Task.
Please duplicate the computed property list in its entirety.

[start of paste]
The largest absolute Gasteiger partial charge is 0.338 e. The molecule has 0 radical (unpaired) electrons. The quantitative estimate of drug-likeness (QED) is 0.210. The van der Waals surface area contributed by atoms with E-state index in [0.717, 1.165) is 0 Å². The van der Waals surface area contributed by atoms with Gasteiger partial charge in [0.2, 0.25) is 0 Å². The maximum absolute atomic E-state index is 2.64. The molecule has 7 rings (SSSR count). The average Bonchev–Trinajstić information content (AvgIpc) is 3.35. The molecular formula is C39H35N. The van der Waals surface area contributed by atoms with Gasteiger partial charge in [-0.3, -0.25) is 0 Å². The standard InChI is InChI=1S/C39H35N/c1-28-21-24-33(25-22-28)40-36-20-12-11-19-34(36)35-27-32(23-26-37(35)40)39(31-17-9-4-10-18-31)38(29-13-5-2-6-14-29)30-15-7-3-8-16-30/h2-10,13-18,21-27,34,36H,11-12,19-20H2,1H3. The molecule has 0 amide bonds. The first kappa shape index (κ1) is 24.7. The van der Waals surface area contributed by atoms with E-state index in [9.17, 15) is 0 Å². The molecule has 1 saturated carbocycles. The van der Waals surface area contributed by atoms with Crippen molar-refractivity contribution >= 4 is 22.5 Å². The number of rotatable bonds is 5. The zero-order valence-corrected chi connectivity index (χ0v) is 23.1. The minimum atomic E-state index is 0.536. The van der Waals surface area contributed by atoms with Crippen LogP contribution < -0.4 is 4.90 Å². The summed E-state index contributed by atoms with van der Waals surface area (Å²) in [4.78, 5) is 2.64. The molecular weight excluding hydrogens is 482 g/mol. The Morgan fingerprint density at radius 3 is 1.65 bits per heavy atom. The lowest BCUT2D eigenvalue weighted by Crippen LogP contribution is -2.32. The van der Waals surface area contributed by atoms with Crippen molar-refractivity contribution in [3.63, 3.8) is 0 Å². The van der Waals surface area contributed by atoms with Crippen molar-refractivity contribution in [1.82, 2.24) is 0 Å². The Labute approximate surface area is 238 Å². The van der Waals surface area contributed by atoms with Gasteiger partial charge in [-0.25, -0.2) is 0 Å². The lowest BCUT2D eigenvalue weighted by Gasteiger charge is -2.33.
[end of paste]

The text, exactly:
The largest absolute Gasteiger partial charge is 0.338 e. The molecule has 0 radical (unpaired) electrons. The quantitative estimate of drug-likeness (QED) is 0.210. The van der Waals surface area contributed by atoms with E-state index in [0.717, 1.165) is 0 Å². The van der Waals surface area contributed by atoms with Gasteiger partial charge in [0.2, 0.25) is 0 Å². The maximum absolute atomic E-state index is 2.64. The molecule has 7 rings (SSSR count). The average Bonchev–Trinajstić information content (AvgIpc) is 3.35. The molecular formula is C39H35N. The van der Waals surface area contributed by atoms with Gasteiger partial charge in [-0.3, -0.25) is 0 Å². The standard InChI is InChI=1S/C39H35N/c1-28-21-24-33(25-22-28)40-36-20-12-11-19-34(36)35-27-32(23-26-37(35)40)39(31-17-9-4-10-18-31)38(29-13-5-2-6-14-29)30-15-7-3-8-16-30/h2-10,13-18,21-27,34,36H,11-12,19-20H2,1H3. The molecule has 0 amide bonds. The first kappa shape index (κ1) is 24.7. The van der Waals surface area contributed by atoms with E-state index in [9.17, 15) is 0 Å². The molecule has 1 saturated carbocycles. The van der Waals surface area contributed by atoms with Crippen molar-refractivity contribution >= 4 is 22.5 Å². The number of rotatable bonds is 5. The zero-order valence-corrected chi connectivity index (χ0v) is 23.1. The minimum atomic E-state index is 0.536. The van der Waals surface area contributed by atoms with Crippen LogP contribution < -0.4 is 4.90 Å². The summed E-state index contributed by atoms with van der Waals surface area (Å²) in [4.78, 5) is 2.64. The molecular weight excluding hydrogens is 482 g/mol. The Morgan fingerprint density at radius 3 is 1.65 bits per heavy atom. The lowest BCUT2D eigenvalue weighted by Crippen LogP contribution is -2.32. The van der Waals surface area contributed by atoms with Crippen molar-refractivity contribution in [3.63, 3.8) is 0 Å². The van der Waals surface area contributed by atoms with Crippen molar-refractivity contribution in [1.82, 2.24) is 0 Å². The Labute approximate surface area is 238 Å². The van der Waals surface area contributed by atoms with Gasteiger partial charge in [-0.25, -0.2) is 0 Å². The lowest BCUT2D eigenvalue weighted by Gasteiger charge is -2.33.